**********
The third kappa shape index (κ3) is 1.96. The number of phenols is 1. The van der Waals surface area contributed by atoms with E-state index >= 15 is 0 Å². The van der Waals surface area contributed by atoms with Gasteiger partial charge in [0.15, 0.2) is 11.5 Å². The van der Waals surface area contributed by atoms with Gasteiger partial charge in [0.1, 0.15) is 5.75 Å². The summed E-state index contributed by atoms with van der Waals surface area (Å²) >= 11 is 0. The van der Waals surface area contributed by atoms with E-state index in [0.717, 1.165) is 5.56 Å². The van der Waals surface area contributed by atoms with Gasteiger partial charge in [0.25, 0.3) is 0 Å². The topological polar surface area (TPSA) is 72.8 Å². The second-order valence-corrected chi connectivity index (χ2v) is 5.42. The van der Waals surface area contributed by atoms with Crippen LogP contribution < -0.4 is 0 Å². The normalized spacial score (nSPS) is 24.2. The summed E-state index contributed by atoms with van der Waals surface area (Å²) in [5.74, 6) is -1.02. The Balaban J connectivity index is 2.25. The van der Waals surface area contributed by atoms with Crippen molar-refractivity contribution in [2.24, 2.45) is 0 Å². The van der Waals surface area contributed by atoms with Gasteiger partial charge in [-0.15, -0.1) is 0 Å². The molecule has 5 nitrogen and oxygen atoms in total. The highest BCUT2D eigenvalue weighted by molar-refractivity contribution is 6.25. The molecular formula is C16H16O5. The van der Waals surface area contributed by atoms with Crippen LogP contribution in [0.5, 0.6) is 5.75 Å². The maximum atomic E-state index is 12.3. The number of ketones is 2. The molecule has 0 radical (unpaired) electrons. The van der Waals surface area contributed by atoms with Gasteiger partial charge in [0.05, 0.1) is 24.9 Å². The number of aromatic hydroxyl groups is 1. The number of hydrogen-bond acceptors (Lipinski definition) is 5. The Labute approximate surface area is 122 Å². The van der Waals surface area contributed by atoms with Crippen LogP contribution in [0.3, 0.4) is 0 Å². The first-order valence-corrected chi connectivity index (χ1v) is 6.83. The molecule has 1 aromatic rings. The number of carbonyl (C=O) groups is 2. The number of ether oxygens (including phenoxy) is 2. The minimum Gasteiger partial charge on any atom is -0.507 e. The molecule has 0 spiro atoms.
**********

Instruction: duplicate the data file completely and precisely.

The third kappa shape index (κ3) is 1.96. The number of phenols is 1. The van der Waals surface area contributed by atoms with E-state index >= 15 is 0 Å². The van der Waals surface area contributed by atoms with Gasteiger partial charge in [0.15, 0.2) is 11.5 Å². The van der Waals surface area contributed by atoms with Gasteiger partial charge in [0.1, 0.15) is 5.75 Å². The summed E-state index contributed by atoms with van der Waals surface area (Å²) >= 11 is 0. The van der Waals surface area contributed by atoms with E-state index in [0.717, 1.165) is 5.56 Å². The van der Waals surface area contributed by atoms with Gasteiger partial charge in [0.25, 0.3) is 0 Å². The topological polar surface area (TPSA) is 72.8 Å². The second-order valence-corrected chi connectivity index (χ2v) is 5.42. The van der Waals surface area contributed by atoms with Crippen LogP contribution < -0.4 is 0 Å². The normalized spacial score (nSPS) is 24.2. The summed E-state index contributed by atoms with van der Waals surface area (Å²) in [5.74, 6) is -1.02. The Balaban J connectivity index is 2.25. The van der Waals surface area contributed by atoms with Crippen molar-refractivity contribution in [2.24, 2.45) is 0 Å². The van der Waals surface area contributed by atoms with Gasteiger partial charge in [-0.15, -0.1) is 0 Å². The molecule has 5 nitrogen and oxygen atoms in total. The highest BCUT2D eigenvalue weighted by molar-refractivity contribution is 6.25. The molecular formula is C16H16O5. The van der Waals surface area contributed by atoms with Crippen LogP contribution in [0.5, 0.6) is 5.75 Å². The maximum atomic E-state index is 12.3. The number of ketones is 2. The molecule has 0 radical (unpaired) electrons. The van der Waals surface area contributed by atoms with Gasteiger partial charge in [0.05, 0.1) is 24.9 Å². The number of aromatic hydroxyl groups is 1. The number of hydrogen-bond acceptors (Lipinski definition) is 5. The Labute approximate surface area is 122 Å². The van der Waals surface area contributed by atoms with Crippen LogP contribution in [0.3, 0.4) is 0 Å². The first-order valence-corrected chi connectivity index (χ1v) is 6.83. The molecule has 1 aromatic rings. The number of carbonyl (C=O) groups is 2. The number of ether oxygens (including phenoxy) is 2. The minimum Gasteiger partial charge on any atom is -0.507 e. The molecule has 0 spiro atoms.